MUCH AS I agree with Rowan Williams' feeling that computers without teachers are pretty poor at teaching (TES, February 12), some of his assertions should not go unchallenged.
He claims, for instance, that "even the best tools don't emancipate".
I think he will find, however, a large number of learners, particularly those with special needs, for whom ICT has been just that: emancipatory.
Nor is the interpersonal teaching which he espouses always so satisfactory. There are plenty of lessons where the questions posed by teachers expect a very limited range of answers and where pupils are rarely encouraged to engage in the kind of educative conversations he envisages.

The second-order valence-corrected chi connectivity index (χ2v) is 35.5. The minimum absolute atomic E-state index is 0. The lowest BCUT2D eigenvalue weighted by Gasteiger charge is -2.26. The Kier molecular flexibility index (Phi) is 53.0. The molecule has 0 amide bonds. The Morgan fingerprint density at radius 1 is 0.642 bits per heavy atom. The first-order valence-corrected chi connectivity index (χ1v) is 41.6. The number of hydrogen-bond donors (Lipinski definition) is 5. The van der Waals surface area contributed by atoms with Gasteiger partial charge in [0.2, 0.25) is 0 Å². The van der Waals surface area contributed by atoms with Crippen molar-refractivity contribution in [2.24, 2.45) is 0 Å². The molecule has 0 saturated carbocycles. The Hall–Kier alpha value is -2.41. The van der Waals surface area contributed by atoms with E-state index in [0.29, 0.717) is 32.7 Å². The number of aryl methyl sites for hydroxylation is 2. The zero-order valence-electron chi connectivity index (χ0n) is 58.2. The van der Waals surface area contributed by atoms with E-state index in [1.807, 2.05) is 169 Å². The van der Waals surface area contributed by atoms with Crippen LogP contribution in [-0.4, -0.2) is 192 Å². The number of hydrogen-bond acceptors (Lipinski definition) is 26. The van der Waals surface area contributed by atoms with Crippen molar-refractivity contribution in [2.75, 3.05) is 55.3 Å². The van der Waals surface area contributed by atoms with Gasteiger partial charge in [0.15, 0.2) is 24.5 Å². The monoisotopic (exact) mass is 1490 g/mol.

Even more widespread are lessons where pupils will not risk active participation for fear of their peers' reactions or of being wrong. It is in such situations that ICT can provide an infinitely patient, non-threatening and empowering environment.
As with all tools, it is how they are used that is crucial. That is why a properly educated teaching force which really understands the possibilities and the limitations of ICT is so essential.
Director of communications anddevelopment
National Association for Teaching English
Fern House, High Street